City of Glass 56 - (T)

APRIL 1

Reflection: I'm seeing the painting in a different light- it's the New York canyon thing,...fiery sun... it's aerial view and image and a letter and the final brick..Now for the final arrangement...  

A long session in the studio, the Tower is one mark away from completion. The horizontal needs to extend further across the painting, almost to the right edge. It was there but the falling paint took it away.  A necessary subtle, subtle line to counteract all those verticals, a cut or the edge of a blade...



Small painting, big mess...






MARCH 31 p.m.

A looser, more flamboyant painting, I usually have Manhattan on the vertical, but this time I've using the natural 60 degree angle. It's undeniable - I must have been thinking about the terrific Mali Morris painting on Paul Behnke's recent post in Structure and Imagery. Thanks to you both!

Having a look again: leaving the gap between the 2 angled lines of the grid is critical, keeping it open, an entrance to the painting. It's done. 


City of Glass 55 - (A)


MARCH 31

When you look into the nothing what do you see?

I am just enjoying this painting as sensation, colour, peace, that beautiful central divide when i went back in with the colour. In terms of context, the painting is based on a 'real' district of New York, but there is the ambiguity to enjoy of what is water, what is land....

City of Glass 54 - (E)

MARCH 30 

I was seeing these colours in my sleep - in the studio at 5 this morning. Magenta+ Emerald Green + a bit of Hookers Green + White has made 'Lush Lilac' and an orangey Indian Yellow/Cadmium yellow mix. The single line de-flattens the space and offers an escape... two bricks/letters to go...

Went to Charlestown today, to escape from my cave. The Tower was still in my thoughts-  I was looking at mortar between the bricks of the harbour walls!. Love the reduction and the colour and the purity and the emptiness in this latest painting.


MARCH 29

City of Glass 53 - (O)


Q: When is a square not a square?   A: When it is a double-square

The excitement builds getting towards the completion of the Tower, hopefully by the end of the week.

'The building of the Tower became the obsessive , overriding passion of mankind, more important finally than life itself. Bricks became more precious than people. Women labourers did not even stop to give birth to their children; they secured the newborn in their aprons and went right on working' (P: 44, 'The New York Trilogy)     Quite!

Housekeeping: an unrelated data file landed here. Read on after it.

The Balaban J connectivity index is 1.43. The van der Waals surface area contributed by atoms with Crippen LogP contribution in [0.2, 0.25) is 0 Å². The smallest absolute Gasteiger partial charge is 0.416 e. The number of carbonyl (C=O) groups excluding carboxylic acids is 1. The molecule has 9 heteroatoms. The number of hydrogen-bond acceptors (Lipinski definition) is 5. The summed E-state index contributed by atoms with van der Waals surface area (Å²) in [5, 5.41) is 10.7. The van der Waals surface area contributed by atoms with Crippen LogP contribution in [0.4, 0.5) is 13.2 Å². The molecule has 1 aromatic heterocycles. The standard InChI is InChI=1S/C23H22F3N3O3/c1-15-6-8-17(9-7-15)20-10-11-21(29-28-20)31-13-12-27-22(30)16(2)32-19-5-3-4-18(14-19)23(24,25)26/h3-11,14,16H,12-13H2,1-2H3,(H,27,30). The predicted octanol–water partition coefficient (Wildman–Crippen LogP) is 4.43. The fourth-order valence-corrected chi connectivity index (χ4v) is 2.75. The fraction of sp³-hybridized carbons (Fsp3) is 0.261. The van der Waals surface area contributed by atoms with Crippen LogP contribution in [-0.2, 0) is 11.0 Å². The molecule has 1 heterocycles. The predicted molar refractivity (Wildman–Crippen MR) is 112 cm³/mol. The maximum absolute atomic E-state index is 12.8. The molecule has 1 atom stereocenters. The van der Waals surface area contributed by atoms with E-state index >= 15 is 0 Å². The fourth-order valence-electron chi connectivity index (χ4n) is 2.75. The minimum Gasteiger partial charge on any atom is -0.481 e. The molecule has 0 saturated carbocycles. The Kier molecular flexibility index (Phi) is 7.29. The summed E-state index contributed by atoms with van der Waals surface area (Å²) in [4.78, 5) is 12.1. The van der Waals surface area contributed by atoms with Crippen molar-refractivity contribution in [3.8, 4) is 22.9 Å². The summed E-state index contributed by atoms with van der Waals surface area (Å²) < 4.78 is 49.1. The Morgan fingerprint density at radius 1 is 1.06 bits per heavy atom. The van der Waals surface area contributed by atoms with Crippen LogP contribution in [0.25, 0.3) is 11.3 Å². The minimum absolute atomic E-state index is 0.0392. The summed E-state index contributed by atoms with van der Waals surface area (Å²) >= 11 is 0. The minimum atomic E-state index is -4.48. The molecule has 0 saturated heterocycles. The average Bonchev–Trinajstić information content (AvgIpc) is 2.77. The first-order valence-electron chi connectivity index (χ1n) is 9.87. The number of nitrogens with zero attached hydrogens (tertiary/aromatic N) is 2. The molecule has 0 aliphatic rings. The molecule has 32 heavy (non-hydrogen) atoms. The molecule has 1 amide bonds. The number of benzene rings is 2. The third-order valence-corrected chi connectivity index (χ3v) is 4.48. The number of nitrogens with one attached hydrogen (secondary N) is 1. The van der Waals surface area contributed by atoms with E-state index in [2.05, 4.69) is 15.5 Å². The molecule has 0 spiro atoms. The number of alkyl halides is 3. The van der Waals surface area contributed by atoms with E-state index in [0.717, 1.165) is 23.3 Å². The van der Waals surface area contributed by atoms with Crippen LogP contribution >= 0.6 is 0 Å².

MARCH 28

City of Glass 52 - (O)


Denise suggested the colour- scheme for the new 'brick' - pink and pale grey. Might tidy up the bottom and have the circle truly balanced on the line. The circle feels as if it might roll off to the right but maybe that brings a tension to the piece. Imperfect circles are best - Trevor Bell is the master. 


MARCH 26

City of Glass 51 - (W)

'Brick 10' has been a battle - I've just spent five hours in the studio trying stuff out, looking for a stronger, purer painting. I was bugged by being able to see the stretcher behind the paint on the left in (2) and needed to know whether the point of the triangle should touch the bottom of the canvas. I think (2) and the final painting work in different ways but I believe I've made a better painting. (2) is more decorative, busier, but the painting above has a strength in the drawing and the more intriguing space. I particularly like how the purple triangle sits on the line and its relationship with the pale-yellow corner.  The softer edges too against the severity of the scored lines. It's an uncompromising piece. 

The scored line was technically difficult- drawn by hand in one go with no room for error and because of the thickness of the paint, there is was a build up of excess paint around the sides which had to removed afterwards with a knife.  A pure freeing mark- if it went wrong I would have to remake a flat surface again, losing the unique combination of colours and marks underneath. 

Underneath? Where exactly is the line? The not knowing makes the painting interesting. 

The composition and the key elements have remained from the first session (1) The angled paint is critical as it mirrors the angled streets of the district. The purple triangle is a specific detail that cuts the horizontal of the street and of course the 'W' is one of the letters in THETOWEROFBABEL. Within these parameters I've made a painting.